Every tree in San Francisco will soon be accounted for online, thanks to a new, Wikified project that aims to plot them all.
The Urban Forest Map will officially launch Wednesday, drawing on tree information collected by the city of San Francisco and Friends of the Urban Forest, a non-profit group. Though the project is getting its start in the Bay Area, the site will head to other major cities in the coming months.
“We’re going to publish the most up-to-date data from our data sources. Then, from that point on, we’re going to allow the community to add and edit and update that information,” said Amber Bieg, the project manager of the Urban Forest Map project. “It’ll become a tree census from the community and function like a Wiki.”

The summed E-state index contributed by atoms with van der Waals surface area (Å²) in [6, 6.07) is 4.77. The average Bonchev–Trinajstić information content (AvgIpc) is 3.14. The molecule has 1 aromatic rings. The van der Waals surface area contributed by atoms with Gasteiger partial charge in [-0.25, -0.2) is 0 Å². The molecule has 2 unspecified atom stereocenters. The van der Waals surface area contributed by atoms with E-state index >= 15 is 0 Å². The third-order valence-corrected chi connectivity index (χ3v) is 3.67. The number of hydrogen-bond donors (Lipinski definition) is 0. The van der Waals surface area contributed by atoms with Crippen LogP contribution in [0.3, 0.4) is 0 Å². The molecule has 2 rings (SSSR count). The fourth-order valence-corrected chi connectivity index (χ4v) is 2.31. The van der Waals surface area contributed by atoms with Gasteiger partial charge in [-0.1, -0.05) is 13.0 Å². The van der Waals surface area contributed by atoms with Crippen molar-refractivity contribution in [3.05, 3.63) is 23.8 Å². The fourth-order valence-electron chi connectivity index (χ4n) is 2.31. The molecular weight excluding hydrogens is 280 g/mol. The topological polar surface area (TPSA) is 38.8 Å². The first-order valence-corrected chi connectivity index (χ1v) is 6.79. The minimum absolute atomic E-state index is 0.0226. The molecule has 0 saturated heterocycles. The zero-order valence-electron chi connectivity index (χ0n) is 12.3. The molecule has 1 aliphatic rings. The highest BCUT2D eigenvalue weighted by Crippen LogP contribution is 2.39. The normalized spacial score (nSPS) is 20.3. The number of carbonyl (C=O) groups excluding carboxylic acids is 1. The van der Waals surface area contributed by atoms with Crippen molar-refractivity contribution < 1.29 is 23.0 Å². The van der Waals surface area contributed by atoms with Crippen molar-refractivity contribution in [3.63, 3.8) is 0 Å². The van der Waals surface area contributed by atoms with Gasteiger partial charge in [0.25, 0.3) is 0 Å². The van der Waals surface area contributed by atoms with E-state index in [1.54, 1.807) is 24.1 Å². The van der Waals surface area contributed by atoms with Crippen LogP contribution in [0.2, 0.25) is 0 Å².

The new website combines two trends: citizen science and local data projects. In the past several years, sites like EveryBlock and Yelp have had tremendous success collecting and presenting information about cities from the people, businesses, and governments there. Meanwhile, all kinds of citizen science projects have had success tracking birds and sorting through pictures from space.
While questions about the usefulness of citizen-acquired data dog some of the efforts, photographing and tagging the trees in your neighborhood may be a perfect application for citizen science. Conducting tree surveys is expensive for local governments, costing $3 per tree, Bieg estimates.
“If you are LA and you have 10 million trees, you’re spending 30 million dollars,” Bieg said. “That’s bigger than the entire urban forestry budget.”